Bottom line: Tim Cook's latest China trip and his announcement of a new R&D center in Shenzhen are part of a campaign to boost Apple's (NASDAQ:AAPL) profile and should help to stabilize its sliding position in the market.
Apple CEO Tim Cook just can't seem to get enough of China, with word that he's back in the world's largest smartphone market just two months after his last visit. But unlike past visits, which were mostly confined to bureaucratic Beijing, Cook was in the far more entrepreneurial city of Shenzhen this time, where he attended an innovation conference and announced Apple would open a new R&D center.
Anyone feeling a bit of deja vu would be correct, since Cook announced that Apple would build another R&D center in Beijing, its first in China, during his last visit in August. That move was long overdue and comes as Cook is trying hard to halt his company's sudden rapid decline in China after several years of equally rapid growth.
This particular visit is at least the third to China this year by Cook, reflecting the sense of urgency he feels about boosting Apple in the market, its largest outside the US. The company's iPhones sales plunged in China in this year's second quarter, dropping to 7.8 percent of the market from 11.9 percent a year earlier. Much of that drop owes to competition from increasingly sophisticated smartphones made by domestic Chinese companies like Huawei and Oppo, which are far cheaper than iPhones.
Like the first R&D center announced in August, details on this new Shenzhen center are quite scarce. Cook announced the initiative while in Shenzhen for an innovation forum, and said the move was designed to put Apple closer to its manufacturing partners (English article, Chinese article). As China's oldest special economic zone, Shenzhen is home to many high tech product and component makers and has easy access to international shipping facilities via nearby Hong Kong.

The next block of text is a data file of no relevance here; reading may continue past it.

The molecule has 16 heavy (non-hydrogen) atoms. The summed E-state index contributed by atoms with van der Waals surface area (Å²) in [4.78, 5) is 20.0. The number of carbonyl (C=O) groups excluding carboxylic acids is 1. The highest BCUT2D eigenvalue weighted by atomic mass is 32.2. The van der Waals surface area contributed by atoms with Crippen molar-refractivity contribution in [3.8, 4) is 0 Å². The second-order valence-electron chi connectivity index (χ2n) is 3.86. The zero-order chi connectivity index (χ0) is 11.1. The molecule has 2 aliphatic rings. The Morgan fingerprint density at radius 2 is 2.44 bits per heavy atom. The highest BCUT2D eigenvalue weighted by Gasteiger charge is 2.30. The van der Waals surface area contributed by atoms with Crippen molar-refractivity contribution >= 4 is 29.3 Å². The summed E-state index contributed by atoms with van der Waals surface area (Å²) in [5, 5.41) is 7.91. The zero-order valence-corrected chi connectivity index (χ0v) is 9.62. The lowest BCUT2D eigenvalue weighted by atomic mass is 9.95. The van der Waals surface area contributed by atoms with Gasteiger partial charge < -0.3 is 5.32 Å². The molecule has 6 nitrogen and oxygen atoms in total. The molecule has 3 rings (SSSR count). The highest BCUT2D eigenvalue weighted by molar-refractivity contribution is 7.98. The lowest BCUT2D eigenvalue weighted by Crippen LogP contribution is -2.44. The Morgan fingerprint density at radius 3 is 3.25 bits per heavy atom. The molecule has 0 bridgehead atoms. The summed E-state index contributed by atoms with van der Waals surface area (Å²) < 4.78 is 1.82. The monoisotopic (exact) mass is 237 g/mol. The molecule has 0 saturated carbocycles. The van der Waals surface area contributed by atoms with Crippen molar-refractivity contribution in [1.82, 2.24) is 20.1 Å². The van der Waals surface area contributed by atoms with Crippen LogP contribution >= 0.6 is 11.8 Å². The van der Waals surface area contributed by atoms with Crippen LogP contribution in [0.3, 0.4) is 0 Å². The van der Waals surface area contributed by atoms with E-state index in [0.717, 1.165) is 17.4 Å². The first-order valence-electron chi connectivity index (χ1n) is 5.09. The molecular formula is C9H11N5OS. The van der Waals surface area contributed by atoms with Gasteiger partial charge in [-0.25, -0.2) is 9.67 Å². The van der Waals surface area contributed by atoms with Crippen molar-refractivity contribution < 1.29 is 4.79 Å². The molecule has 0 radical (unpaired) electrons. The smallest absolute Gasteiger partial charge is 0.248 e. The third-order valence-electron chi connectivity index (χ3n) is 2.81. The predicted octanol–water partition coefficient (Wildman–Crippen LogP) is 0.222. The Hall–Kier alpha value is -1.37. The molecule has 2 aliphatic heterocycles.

Cook didn't announce any specifics on the Beijing R&D center during his August trip, leading me to speculate that the plan was hastily crafted as part of a broader effort by Apple to show its commitment to its largest market outside the US. Even though many of its manufacturing partners are based in China, Apple has made relatively little actual investment in the country until recently.
R&D centers are some of the most coveted investment in any emerging market since they provide valuable product development skills for local engineers. Reflecting Apple's caution in the piracy-plagued market, media reports later disclosed that the Beijing R&D center would have an initial investment of a very modest $45 million and employ 500 people in the Zhongguancun high tech area of the city. I expect the new Shenzhen center will be similar sized, though perhaps it could be a bit larger.
These two investments would add to a growing number by Apple over the last two years as it tries to curry favor with Beijing, whose support is critical to success in such a bureaucratic market. The company is in the midst of a major ramp-up in openings of its flagship Apple Stores in China and has also announced some investments in clean energy production, another Beijing priority.
Apple's biggest investment in China to date was announced during Cook's last visit, when he said his company would provide $1 billion in funding to private car services firm Didi Chuxing (DID). Didi subsequently announced it would merge with the China division of Uber (Private:UBER). The latest reports cite sources saying an Apple representative will now take a place on Didi's board (Chinese article). That would be a big win for Apple since its share of Didi is relatively small compared with the company's most recent valuation of up to $35 billion.
All of this brings us back to the biggest question, namely whether Cook's investment and publicity blitz will have any impact. There's certainly not much buzz for the recently released iPhone 7 here in China, reflecting similar lack of buzz in the rest of the world. But that said, the brand still commands considerable respect here and it does seem like Cook's high-profile publicity campaign should help to stabilize Apple's position in the market.